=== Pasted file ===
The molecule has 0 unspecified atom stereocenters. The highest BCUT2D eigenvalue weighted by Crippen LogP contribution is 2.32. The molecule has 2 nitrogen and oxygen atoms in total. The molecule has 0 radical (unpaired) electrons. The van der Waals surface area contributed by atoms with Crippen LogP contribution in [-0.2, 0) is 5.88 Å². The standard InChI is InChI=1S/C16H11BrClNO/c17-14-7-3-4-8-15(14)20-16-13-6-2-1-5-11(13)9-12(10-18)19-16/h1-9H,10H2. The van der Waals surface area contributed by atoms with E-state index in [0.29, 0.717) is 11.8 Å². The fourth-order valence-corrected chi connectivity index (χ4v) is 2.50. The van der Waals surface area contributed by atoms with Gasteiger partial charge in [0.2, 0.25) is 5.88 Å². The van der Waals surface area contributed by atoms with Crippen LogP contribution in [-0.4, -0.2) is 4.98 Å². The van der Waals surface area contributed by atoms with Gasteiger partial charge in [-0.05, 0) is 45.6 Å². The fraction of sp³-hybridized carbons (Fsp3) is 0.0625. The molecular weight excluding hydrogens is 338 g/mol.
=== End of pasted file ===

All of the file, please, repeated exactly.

The molecule has 0 unspecified atom stereocenters. The highest BCUT2D eigenvalue weighted by Crippen LogP contribution is 2.32. The molecule has 2 nitrogen and oxygen atoms in total. The molecule has 0 radical (unpaired) electrons. The van der Waals surface area contributed by atoms with Crippen LogP contribution in [-0.2, 0) is 5.88 Å². The standard InChI is InChI=1S/C16H11BrClNO/c17-14-7-3-4-8-15(14)20-16-13-6-2-1-5-11(13)9-12(10-18)19-16/h1-9H,10H2. The van der Waals surface area contributed by atoms with E-state index in [0.29, 0.717) is 11.8 Å². The fourth-order valence-corrected chi connectivity index (χ4v) is 2.50. The van der Waals surface area contributed by atoms with Gasteiger partial charge in [0.2, 0.25) is 5.88 Å². The van der Waals surface area contributed by atoms with Crippen LogP contribution in [-0.4, -0.2) is 4.98 Å². The van der Waals surface area contributed by atoms with Gasteiger partial charge in [-0.05, 0) is 45.6 Å². The fraction of sp³-hybridized carbons (Fsp3) is 0.0625. The molecular weight excluding hydrogens is 338 g/mol.